Chris Collins created waves (well, more like ripples) when he told Big Ten Network and Fox Sports 1 basketball analyst Stephen Bardo that he thought his freshman class could progress to emulate the University of Virginia's senior class. Being from the UVA area, I thought this was a pretty ambitious goal from Collins. After all, the Cavaliers are reigning ACC regular season and tournament champions, and they went to the Sweet Sixteen after earning a number one seed last year. This year's senior class at Virginia is relatively small and under-the-radar, but last year's senior class that led the Cavs to its second 30-plus win season in program history was more of a standout group. Hence, I assume Collins was referring to last year's Virginia senior class. I'll look at the similarities and differences of the two groups, then discuss the unknowns before determining if these young Cats can be like UVA's 2010 freshman class.
This year's Wildcat freshmen were part of a five-man group, a big class for almost any program except, say, Kentucky, which shuffles freshmen in and out of the program like no other. The 2010 UVA recruiting class included a whopping six players.
For both recruiting classes, it wasn't just quantity, but also quality. For Northwestern, Vic Law was charged as "the guy" that would turn around the program that has struggled historically. Law was an ESPN Top 100 recruit and had offers from all over the country. Bryant McIntosh was also well-regarded coming in from basketball-crazed Indiana. In 2010, UVA brought in two top-100 guys in KT Harrell and James Johnson.
First recruiting class
The 2010 class at UVA was head coach Tony Bennett's first. Bennett took over in Charlottesville in 2009, but the 2009 class had already committed when he was announced as coach. The 2010 class was Bennett's first in which he had control over who he wanted and who he didn't. Collins arrived in 2013, but most of that class had already committed. The 2014 class was firmly in the hands of Collins.
State of the program
Northwestern, as most readers will know, has never made an NCAA Tournament, and Collins is looked upon as the person who can change that. This recruiting class has given Northwestern fans hope that the program is on the upswing. UVA, on the other hand, has traditionally been a team in the middle of the ACC. Only twice did the Cavs miss postseason play between 2000 and 2010. When Bennett took over for Dave Leitao, the team was just two years removed from a share of the ACC crown. Northwestern's 2014 class is looking to turn around 75 years of missed NCAA Tournament berths. Bennett's 2010 class was only trying to rebuild after a two-year slump.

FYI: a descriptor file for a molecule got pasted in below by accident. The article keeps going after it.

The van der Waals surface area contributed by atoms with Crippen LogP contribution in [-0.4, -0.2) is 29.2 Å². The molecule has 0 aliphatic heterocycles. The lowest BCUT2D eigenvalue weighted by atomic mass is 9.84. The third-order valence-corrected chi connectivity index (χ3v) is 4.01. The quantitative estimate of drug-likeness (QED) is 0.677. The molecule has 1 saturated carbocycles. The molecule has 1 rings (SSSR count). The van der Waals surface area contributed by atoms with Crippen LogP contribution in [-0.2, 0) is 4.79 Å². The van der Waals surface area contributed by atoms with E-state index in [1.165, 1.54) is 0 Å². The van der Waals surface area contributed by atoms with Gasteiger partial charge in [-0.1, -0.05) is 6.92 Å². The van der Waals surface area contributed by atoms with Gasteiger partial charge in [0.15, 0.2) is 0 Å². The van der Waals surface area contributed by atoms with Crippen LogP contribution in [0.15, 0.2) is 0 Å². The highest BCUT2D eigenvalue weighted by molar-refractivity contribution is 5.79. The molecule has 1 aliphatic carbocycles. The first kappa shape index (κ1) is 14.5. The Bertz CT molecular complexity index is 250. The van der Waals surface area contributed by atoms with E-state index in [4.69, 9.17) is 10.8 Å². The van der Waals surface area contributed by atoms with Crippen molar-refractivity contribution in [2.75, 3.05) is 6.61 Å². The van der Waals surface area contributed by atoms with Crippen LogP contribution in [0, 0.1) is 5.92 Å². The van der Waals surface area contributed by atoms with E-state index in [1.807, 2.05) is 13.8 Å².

Northwestern is unique in the traditional college basketball world (aka not one-and-done) because they rely so heavily on their freshmen. Both McIntosh and Law log heavy minutes (32.0 and 26.6 per game respectively), and Scottie Lindsey is looking to receive a major boost in minutes should JerShon Cobb's injury woes continue. UVA, in their 2010-11 season, had just one freshman average over 25 minutes per game (Joe Harris at 29.4). The Cavs could lean on star Mike Scott, who now plays for the Atlanta Hawks, or solid veteran guards Mustapha Farrakhan and Sammy Zeglinski in crunch time. For the Wildcats, a lot of playing time down the stretch comes with McIntosh and Law on the floor.
Of the six members of Virginia's 2010 recruiting class, four of them (Harrell, Johnson, Billy Baron, and Will Regan) transferred, leaving just Harris (now a role player for the Cleveland Cavaliers) and Akil Mitchell (currently on the NBA D-League's Rio Grande Valley Vipers). Could the same thing happen in Evanston. Might athletic and energetic Johnnie Vassar be disappointed in the lack of minutes? What about Gavin Skelly? Could -- *gasp*-- McIntosh or Law decide to move to a better team? It's hard to envision that Law, a local guy, could leave, but who knows?
Continued recruiting success
Bennett did a phenomenal job on the recruiting path following his first class, bringing in two ESPN Top 100 guys in 2011, three in 2012, and one more in 2013. It will be key that Collins continues to bring in high-quality recruits to support this class. Aaron Falzon, a Top 100 guy, is Collins' biggest recruit of 2015, and the signs are encouraging heading into the future. Building a solid team around his 2014 class will be Collins' biggest goal moving forward.
Collins was being pretty bold when he told Bardo that his freshmen could be like UVA's seniors. Do Northwestern's freshmen have the talent? Certainly. McIntosh has been impressive for a freshman charged with running the show, and Law has shown glimpses of stardom. Lindsey, Skelly, and Vassar have shown promise at times, but, like most freshmen, struggle with consistency. It's hard to make any definitive conclusions as of right now. If Northwestern can continue to have success on the recruiting trails and Collins develops his raw but talented freshmen, this team could be similar to UVA in reaching new heights. For UVA, it was winning the ACC Championship, having its best regular season ever, earning a #1 seed, and making it to the Sweet Sixteen. It would be unreasonable to expect such high levels of success from Northwestern so quickly, but a first NCAA tournament seems within reason at this point. That would be a major success for Collins and this recruiting class.